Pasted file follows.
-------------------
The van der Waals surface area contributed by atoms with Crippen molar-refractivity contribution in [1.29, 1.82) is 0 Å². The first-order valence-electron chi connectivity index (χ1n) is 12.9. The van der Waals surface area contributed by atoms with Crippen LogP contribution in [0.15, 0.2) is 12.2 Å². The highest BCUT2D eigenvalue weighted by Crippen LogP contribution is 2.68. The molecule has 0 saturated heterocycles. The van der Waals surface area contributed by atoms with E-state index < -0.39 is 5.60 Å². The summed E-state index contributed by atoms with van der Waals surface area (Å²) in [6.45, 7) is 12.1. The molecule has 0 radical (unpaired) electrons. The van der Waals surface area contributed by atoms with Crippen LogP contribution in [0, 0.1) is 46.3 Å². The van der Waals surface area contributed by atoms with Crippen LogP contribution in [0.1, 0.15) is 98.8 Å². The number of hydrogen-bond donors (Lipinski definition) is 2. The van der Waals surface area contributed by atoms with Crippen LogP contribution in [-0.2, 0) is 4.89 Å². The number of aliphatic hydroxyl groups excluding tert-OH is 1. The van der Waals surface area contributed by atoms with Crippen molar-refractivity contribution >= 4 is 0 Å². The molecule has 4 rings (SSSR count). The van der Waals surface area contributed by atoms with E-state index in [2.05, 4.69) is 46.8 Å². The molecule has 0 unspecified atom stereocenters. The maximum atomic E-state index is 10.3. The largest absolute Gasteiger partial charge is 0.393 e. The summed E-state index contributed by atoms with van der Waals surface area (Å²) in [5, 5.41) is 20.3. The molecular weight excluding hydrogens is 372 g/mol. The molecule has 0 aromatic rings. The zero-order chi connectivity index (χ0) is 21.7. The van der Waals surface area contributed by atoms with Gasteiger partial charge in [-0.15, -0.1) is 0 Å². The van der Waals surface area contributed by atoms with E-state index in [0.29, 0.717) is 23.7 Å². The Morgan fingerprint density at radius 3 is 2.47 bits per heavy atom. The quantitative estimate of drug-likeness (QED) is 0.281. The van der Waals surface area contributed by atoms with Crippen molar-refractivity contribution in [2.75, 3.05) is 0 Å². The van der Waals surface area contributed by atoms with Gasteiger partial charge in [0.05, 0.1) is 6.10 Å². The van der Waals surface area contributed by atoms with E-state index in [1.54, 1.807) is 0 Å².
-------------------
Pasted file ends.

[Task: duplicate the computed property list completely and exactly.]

The van der Waals surface area contributed by atoms with Crippen molar-refractivity contribution in [1.29, 1.82) is 0 Å². The first-order valence-electron chi connectivity index (χ1n) is 12.9. The van der Waals surface area contributed by atoms with Crippen LogP contribution in [0.15, 0.2) is 12.2 Å². The highest BCUT2D eigenvalue weighted by Crippen LogP contribution is 2.68. The molecule has 0 saturated heterocycles. The van der Waals surface area contributed by atoms with E-state index < -0.39 is 5.60 Å². The summed E-state index contributed by atoms with van der Waals surface area (Å²) in [6.45, 7) is 12.1. The molecule has 0 radical (unpaired) electrons. The van der Waals surface area contributed by atoms with Crippen LogP contribution in [0, 0.1) is 46.3 Å². The van der Waals surface area contributed by atoms with Crippen LogP contribution in [0.1, 0.15) is 98.8 Å². The number of hydrogen-bond donors (Lipinski definition) is 2. The van der Waals surface area contributed by atoms with Crippen LogP contribution in [-0.2, 0) is 4.89 Å². The number of aliphatic hydroxyl groups excluding tert-OH is 1. The van der Waals surface area contributed by atoms with Crippen molar-refractivity contribution >= 4 is 0 Å². The molecule has 4 rings (SSSR count). The van der Waals surface area contributed by atoms with E-state index in [2.05, 4.69) is 46.8 Å². The molecule has 0 unspecified atom stereocenters. The maximum atomic E-state index is 10.3. The largest absolute Gasteiger partial charge is 0.393 e. The summed E-state index contributed by atoms with van der Waals surface area (Å²) in [5, 5.41) is 20.3. The molecular weight excluding hydrogens is 372 g/mol. The molecule has 0 aromatic rings. The zero-order chi connectivity index (χ0) is 21.7. The van der Waals surface area contributed by atoms with Gasteiger partial charge in [-0.15, -0.1) is 0 Å². The van der Waals surface area contributed by atoms with E-state index in [0.29, 0.717) is 23.7 Å². The Morgan fingerprint density at radius 3 is 2.47 bits per heavy atom. The quantitative estimate of drug-likeness (QED) is 0.281. The van der Waals surface area contributed by atoms with Crippen molar-refractivity contribution in [2.75, 3.05) is 0 Å². The van der Waals surface area contributed by atoms with Gasteiger partial charge in [0.05, 0.1) is 6.10 Å². The van der Waals surface area contributed by atoms with E-state index in [1.54, 1.807) is 0 Å².